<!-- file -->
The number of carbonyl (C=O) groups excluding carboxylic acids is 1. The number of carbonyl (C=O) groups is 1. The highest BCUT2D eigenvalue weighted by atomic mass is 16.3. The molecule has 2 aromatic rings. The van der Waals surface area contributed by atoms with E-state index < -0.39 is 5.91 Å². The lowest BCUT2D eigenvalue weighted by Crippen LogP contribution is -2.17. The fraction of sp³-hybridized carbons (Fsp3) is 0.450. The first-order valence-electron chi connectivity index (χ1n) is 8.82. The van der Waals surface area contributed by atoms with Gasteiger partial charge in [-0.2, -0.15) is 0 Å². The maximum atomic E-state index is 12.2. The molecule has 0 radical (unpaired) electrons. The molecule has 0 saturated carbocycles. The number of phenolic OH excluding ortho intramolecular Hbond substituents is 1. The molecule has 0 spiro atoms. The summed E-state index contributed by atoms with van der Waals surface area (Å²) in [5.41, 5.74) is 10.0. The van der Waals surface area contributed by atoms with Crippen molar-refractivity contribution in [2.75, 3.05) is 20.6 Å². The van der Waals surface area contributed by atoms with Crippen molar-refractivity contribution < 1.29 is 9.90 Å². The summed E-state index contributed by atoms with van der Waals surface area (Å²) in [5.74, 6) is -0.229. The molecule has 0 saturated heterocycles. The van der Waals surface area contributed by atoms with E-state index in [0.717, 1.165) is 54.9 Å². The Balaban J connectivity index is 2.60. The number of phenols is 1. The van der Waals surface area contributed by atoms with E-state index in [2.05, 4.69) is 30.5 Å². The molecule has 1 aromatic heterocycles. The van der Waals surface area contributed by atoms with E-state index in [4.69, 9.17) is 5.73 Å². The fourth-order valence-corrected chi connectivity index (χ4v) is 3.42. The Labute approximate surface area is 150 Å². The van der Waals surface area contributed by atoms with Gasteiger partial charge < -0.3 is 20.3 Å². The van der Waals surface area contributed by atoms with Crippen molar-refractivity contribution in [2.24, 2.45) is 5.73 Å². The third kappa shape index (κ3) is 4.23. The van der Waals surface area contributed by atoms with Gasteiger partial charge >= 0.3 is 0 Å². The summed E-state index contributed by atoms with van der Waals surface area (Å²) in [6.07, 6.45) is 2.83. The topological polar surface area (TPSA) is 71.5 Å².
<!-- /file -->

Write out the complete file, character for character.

The number of carbonyl (C=O) groups excluding carboxylic acids is 1. The number of carbonyl (C=O) groups is 1. The highest BCUT2D eigenvalue weighted by atomic mass is 16.3. The molecule has 2 aromatic rings. The van der Waals surface area contributed by atoms with E-state index < -0.39 is 5.91 Å². The lowest BCUT2D eigenvalue weighted by Crippen LogP contribution is -2.17. The fraction of sp³-hybridized carbons (Fsp3) is 0.450. The first-order valence-electron chi connectivity index (χ1n) is 8.82. The van der Waals surface area contributed by atoms with Gasteiger partial charge in [-0.2, -0.15) is 0 Å². The maximum atomic E-state index is 12.2. The molecule has 0 radical (unpaired) electrons. The molecule has 0 saturated carbocycles. The number of phenolic OH excluding ortho intramolecular Hbond substituents is 1. The molecule has 0 spiro atoms. The summed E-state index contributed by atoms with van der Waals surface area (Å²) in [5.41, 5.74) is 10.0. The van der Waals surface area contributed by atoms with Crippen molar-refractivity contribution in [2.75, 3.05) is 20.6 Å². The van der Waals surface area contributed by atoms with Crippen molar-refractivity contribution < 1.29 is 9.90 Å². The summed E-state index contributed by atoms with van der Waals surface area (Å²) in [5.74, 6) is -0.229. The molecule has 0 saturated heterocycles. The van der Waals surface area contributed by atoms with E-state index in [0.717, 1.165) is 54.9 Å². The Balaban J connectivity index is 2.60. The number of phenols is 1. The van der Waals surface area contributed by atoms with E-state index in [2.05, 4.69) is 30.5 Å². The molecule has 1 aromatic heterocycles. The van der Waals surface area contributed by atoms with E-state index in [4.69, 9.17) is 5.73 Å². The fourth-order valence-corrected chi connectivity index (χ4v) is 3.42. The Labute approximate surface area is 150 Å². The van der Waals surface area contributed by atoms with Gasteiger partial charge < -0.3 is 20.3 Å². The van der Waals surface area contributed by atoms with Crippen molar-refractivity contribution in [2.24, 2.45) is 5.73 Å². The third kappa shape index (κ3) is 4.23. The van der Waals surface area contributed by atoms with Gasteiger partial charge >= 0.3 is 0 Å². The summed E-state index contributed by atoms with van der Waals surface area (Å²) in [6.07, 6.45) is 2.83. The topological polar surface area (TPSA) is 71.5 Å².